Like many other people I watched the events in Newtown unfold on the news and social media last Friday. At first I heard there was a school shooting but that a teacher was shot in the foot and was being treated. While that was sad, I thought that was the end of the story. Hours later the rest of it came out and the news that 20 children and 8 adults were dead hit me like a kick in the gut.
In 1992 I was in the hallway of my high school coming in from a pep rally when a fight broke out. A student at the end of the hallway lifted up a gun and began shooting. I saw him, saw his gun; I heard the shots and the screams from the other kids running away from him. All I could do was stand there in shock. I had been around guns my whole life living in a small town in South Texas where hunting is what people do. But never had I seen anyone try to shoot someone else. My boyfriend at the time saved my life by throwing me into a locker. When the shots stopped I went into a classroom close by and watched some of my friends run out after the guy. I remember looking out the window praying that nobody was dead. Luckily for us, nobody was. Thank God. There were a few injured people, but nothing like the events that happened years later at Columbine or like what happened on Friday.
The evening after our school shooting there was a parent meeting at the school about what had happened, and that is when my life of activism started. I made my first speech that night. The school was proposing to put up a fence around the school since my school was known to be in the “bad side of town”, and other things. My argument was that the issue wasn’t guns, gangs, or security. The issue in my 15 year old opinion was broken homes. People growing up not feeling the love of a family, because in my side of town there were hardly any kids that didn’t come from a broken home of some kind. My first reaction was not to be angry, but to think about why someone would do something like this and how can we help them.
I have always wanted to help people. I have no idea why, but it’s true. When I was little I wanted to be a lawyer to help people. Then a nurse, then I became a mother at 16 and I wanted to help other teen moms. I am pretty sure my first marriage was an act of wanting to help my ex-husband. He felt nobody was on his side, so to show him that I was on his side, I married him. What is that thing inside us that makes us want to help others? It is God. We are made in His Image and so we can’t help but want to help the broken, the lost, the mentally ill, the homeless, and the abandoned child. It is part of who we are as humans. We might be able to ignore it most of the time, but when something like the shootings in Newtown happen we all just want to help, we want to love.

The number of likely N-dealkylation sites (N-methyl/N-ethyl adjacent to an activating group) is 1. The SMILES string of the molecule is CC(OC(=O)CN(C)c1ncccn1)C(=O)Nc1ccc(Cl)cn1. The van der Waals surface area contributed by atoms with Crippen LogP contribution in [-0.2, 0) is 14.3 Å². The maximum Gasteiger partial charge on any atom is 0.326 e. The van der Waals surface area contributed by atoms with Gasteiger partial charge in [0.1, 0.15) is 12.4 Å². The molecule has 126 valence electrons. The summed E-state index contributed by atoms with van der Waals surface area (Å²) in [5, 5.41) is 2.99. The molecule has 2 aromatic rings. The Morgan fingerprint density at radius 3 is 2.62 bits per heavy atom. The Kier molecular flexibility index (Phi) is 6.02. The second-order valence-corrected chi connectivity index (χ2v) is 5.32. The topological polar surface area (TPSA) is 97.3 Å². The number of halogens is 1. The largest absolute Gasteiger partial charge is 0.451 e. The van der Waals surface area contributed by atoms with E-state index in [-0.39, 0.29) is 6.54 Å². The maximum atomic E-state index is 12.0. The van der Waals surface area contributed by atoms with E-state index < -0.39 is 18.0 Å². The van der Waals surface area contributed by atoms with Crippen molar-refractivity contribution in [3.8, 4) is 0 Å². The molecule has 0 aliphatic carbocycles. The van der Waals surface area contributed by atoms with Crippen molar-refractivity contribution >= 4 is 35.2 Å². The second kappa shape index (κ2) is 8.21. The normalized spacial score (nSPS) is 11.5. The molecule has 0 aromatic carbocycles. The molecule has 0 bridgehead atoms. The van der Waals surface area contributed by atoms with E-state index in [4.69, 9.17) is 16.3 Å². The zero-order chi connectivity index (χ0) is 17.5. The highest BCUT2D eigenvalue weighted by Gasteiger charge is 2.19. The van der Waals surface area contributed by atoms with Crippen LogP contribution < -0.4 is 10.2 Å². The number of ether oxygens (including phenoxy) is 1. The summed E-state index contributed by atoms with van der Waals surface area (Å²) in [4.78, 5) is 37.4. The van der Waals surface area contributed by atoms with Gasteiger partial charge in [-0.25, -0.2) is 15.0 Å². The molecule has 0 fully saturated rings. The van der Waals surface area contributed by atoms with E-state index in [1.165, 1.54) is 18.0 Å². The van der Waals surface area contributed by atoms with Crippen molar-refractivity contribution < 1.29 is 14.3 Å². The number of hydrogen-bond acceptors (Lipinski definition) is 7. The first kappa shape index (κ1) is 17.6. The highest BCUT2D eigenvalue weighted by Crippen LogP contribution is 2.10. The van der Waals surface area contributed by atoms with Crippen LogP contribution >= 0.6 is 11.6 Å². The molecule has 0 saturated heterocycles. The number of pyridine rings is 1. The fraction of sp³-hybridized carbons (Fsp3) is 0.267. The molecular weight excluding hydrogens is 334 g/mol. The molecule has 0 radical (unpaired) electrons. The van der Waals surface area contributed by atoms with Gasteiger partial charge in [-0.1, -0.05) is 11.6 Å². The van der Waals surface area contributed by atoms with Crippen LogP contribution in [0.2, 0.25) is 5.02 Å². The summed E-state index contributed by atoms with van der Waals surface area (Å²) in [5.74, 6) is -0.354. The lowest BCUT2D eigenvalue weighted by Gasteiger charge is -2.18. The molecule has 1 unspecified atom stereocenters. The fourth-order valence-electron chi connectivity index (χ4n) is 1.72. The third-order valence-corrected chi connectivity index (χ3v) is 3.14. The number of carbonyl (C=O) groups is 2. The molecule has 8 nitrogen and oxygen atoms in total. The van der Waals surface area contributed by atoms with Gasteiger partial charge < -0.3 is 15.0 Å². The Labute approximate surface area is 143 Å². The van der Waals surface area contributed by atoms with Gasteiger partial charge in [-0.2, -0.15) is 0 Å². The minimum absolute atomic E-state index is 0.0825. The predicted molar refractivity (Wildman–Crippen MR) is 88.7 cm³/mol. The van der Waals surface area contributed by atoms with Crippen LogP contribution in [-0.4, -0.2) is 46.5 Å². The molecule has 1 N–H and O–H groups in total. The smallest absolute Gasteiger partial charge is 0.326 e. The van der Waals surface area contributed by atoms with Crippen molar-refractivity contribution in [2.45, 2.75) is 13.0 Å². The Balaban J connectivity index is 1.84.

Yesterday at Mass our priest said that we are called by God to face evil with love. He talked about the example of martyrs who went to their death singing and praising God for His Goodness in the face of evil. Jesus prayed for His killers as He died a slow and painful death on the Cross. Why? Because He knows Who Love is. He gave us an example of how to suffer: that is to pray for those who are persecuting us. I fail to do that. I fail to face evil with love. I face evil with anger, hate and soapboxes.
For example my first thought about the man who killed those children on Friday was not a very holy thought. Then I started seeing people saying they hope he burns in hell, or that there is a special place in hell for him and other things. That is not love. God is more than capable of judging his soul and the souls of all those who died in that school. It is not our job to do it. Many people, good Catholics and other Christians are all saying 26 people died on Friday. They are not counting the shooter in that number or in their prayers. Most people aren’t even counting his mother in that number, and she was also a victim. Adam Lanza was a human, he was a life, he was a child of God, Jesus died for him too and it is our duty to pray for the repose of his soul as well as for the souls of everyone else lost that day and every day.
Another place where I fail to face evil with love is when I see President Obama on TV. Even as he is doing his job as the leader of this country I have snarky comment after snarky comment going through my head. I fail to see that I can, and do, disagree with his ideology, politics, policies and pro-choice ideas without forgetting that he is a human being. Love the sinner; hate the sin does include President Obama.
As we move on from this tragedy and pray for all of those affected by it let us try to keep in mind that we need to face evil with Love. The Love of Jesus; the Love that put Himself on a Cross to die so that we may live.
Let us honor the memory of those children and those adults by being kind to those around us, even the ones who we don’t agree with. Because in the end we will not be judged on how many debates we won on Facebook, but on how we loved our neighbor.
4 Replies to “Face Evil with Love”
Love this! Thanks for sharing.
Thank you for this. Our priest also made a point of mentioning praying for the killer, as he is the one in MOST need of God’s mercy, and thus in most need of our prayers.
Love never fails
Oh Leticia, these words are so special and true (I’m totally convicted.) I’m reading this to my kids for morning prayer. Thank you for writing this.
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